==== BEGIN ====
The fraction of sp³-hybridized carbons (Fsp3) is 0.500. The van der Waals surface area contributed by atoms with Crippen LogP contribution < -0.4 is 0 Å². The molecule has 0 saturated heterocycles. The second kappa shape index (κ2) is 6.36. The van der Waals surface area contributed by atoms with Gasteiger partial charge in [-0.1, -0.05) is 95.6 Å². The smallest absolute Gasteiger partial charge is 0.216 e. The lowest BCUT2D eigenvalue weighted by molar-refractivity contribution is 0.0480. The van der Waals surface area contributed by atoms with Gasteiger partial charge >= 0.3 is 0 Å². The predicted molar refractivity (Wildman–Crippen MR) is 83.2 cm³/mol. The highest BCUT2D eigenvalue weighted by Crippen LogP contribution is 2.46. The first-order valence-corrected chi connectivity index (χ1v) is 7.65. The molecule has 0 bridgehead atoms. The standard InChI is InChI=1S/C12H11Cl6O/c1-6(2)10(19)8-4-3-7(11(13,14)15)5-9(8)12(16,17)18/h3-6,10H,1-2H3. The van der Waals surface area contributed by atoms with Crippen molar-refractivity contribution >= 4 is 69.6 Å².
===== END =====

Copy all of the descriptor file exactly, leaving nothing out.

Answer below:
The fraction of sp³-hybridized carbons (Fsp3) is 0.500. The van der Waals surface area contributed by atoms with Crippen LogP contribution < -0.4 is 0 Å². The molecule has 0 saturated heterocycles. The second kappa shape index (κ2) is 6.36. The van der Waals surface area contributed by atoms with Gasteiger partial charge in [-0.1, -0.05) is 95.6 Å². The smallest absolute Gasteiger partial charge is 0.216 e. The lowest BCUT2D eigenvalue weighted by molar-refractivity contribution is 0.0480. The van der Waals surface area contributed by atoms with Gasteiger partial charge >= 0.3 is 0 Å². The predicted molar refractivity (Wildman–Crippen MR) is 83.2 cm³/mol. The highest BCUT2D eigenvalue weighted by Crippen LogP contribution is 2.46. The first-order valence-corrected chi connectivity index (χ1v) is 7.65. The molecule has 0 bridgehead atoms. The standard InChI is InChI=1S/C12H11Cl6O/c1-6(2)10(19)8-4-3-7(11(13,14)15)5-9(8)12(16,17)18/h3-6,10H,1-2H3. The van der Waals surface area contributed by atoms with Crippen molar-refractivity contribution >= 4 is 69.6 Å².